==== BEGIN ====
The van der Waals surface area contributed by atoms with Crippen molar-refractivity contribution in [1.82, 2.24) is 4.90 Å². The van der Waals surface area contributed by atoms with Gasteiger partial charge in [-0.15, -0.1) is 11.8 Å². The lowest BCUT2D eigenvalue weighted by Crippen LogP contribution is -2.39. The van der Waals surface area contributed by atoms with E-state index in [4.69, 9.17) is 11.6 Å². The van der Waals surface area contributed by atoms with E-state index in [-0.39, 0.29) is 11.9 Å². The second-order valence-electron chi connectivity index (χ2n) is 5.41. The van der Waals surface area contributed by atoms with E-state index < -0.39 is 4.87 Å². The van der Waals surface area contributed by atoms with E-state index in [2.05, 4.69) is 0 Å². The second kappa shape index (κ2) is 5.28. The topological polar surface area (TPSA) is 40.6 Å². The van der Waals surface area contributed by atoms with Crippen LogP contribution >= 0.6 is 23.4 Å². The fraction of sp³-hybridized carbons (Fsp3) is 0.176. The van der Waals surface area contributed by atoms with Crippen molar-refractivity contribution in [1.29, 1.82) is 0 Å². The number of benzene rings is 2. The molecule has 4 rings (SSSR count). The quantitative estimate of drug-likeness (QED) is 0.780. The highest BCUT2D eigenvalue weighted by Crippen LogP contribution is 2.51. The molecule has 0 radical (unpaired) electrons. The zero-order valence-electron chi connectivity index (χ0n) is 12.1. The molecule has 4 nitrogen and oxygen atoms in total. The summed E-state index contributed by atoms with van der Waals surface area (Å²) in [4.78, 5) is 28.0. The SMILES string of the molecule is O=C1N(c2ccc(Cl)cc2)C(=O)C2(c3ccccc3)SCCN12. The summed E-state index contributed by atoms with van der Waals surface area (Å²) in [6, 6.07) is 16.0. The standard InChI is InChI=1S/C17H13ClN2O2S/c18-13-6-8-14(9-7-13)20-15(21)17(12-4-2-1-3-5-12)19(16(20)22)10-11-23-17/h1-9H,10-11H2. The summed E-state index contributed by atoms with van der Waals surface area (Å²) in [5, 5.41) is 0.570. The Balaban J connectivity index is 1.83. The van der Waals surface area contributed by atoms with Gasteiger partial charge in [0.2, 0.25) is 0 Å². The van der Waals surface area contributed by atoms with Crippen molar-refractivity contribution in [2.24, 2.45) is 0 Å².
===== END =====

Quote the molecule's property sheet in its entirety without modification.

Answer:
The van der Waals surface area contributed by atoms with Crippen molar-refractivity contribution in [1.82, 2.24) is 4.90 Å². The van der Waals surface area contributed by atoms with Gasteiger partial charge in [-0.15, -0.1) is 11.8 Å². The lowest BCUT2D eigenvalue weighted by Crippen LogP contribution is -2.39. The van der Waals surface area contributed by atoms with E-state index in [4.69, 9.17) is 11.6 Å². The van der Waals surface area contributed by atoms with E-state index in [-0.39, 0.29) is 11.9 Å². The second-order valence-electron chi connectivity index (χ2n) is 5.41. The van der Waals surface area contributed by atoms with E-state index < -0.39 is 4.87 Å². The van der Waals surface area contributed by atoms with E-state index in [2.05, 4.69) is 0 Å². The second kappa shape index (κ2) is 5.28. The topological polar surface area (TPSA) is 40.6 Å². The van der Waals surface area contributed by atoms with Crippen LogP contribution >= 0.6 is 23.4 Å². The fraction of sp³-hybridized carbons (Fsp3) is 0.176. The van der Waals surface area contributed by atoms with Crippen molar-refractivity contribution in [1.29, 1.82) is 0 Å². The number of benzene rings is 2. The molecule has 4 rings (SSSR count). The quantitative estimate of drug-likeness (QED) is 0.780. The highest BCUT2D eigenvalue weighted by Crippen LogP contribution is 2.51. The molecule has 0 radical (unpaired) electrons. The zero-order valence-electron chi connectivity index (χ0n) is 12.1. The molecule has 4 nitrogen and oxygen atoms in total. The summed E-state index contributed by atoms with van der Waals surface area (Å²) in [4.78, 5) is 28.0. The SMILES string of the molecule is O=C1N(c2ccc(Cl)cc2)C(=O)C2(c3ccccc3)SCCN12. The summed E-state index contributed by atoms with van der Waals surface area (Å²) in [6, 6.07) is 16.0. The standard InChI is InChI=1S/C17H13ClN2O2S/c18-13-6-8-14(9-7-13)20-15(21)17(12-4-2-1-3-5-12)19(16(20)22)10-11-23-17/h1-9H,10-11H2. The summed E-state index contributed by atoms with van der Waals surface area (Å²) in [5, 5.41) is 0.570. The Balaban J connectivity index is 1.83. The van der Waals surface area contributed by atoms with Gasteiger partial charge in [0.2, 0.25) is 0 Å². The van der Waals surface area contributed by atoms with Crippen molar-refractivity contribution in [2.24, 2.45) is 0 Å².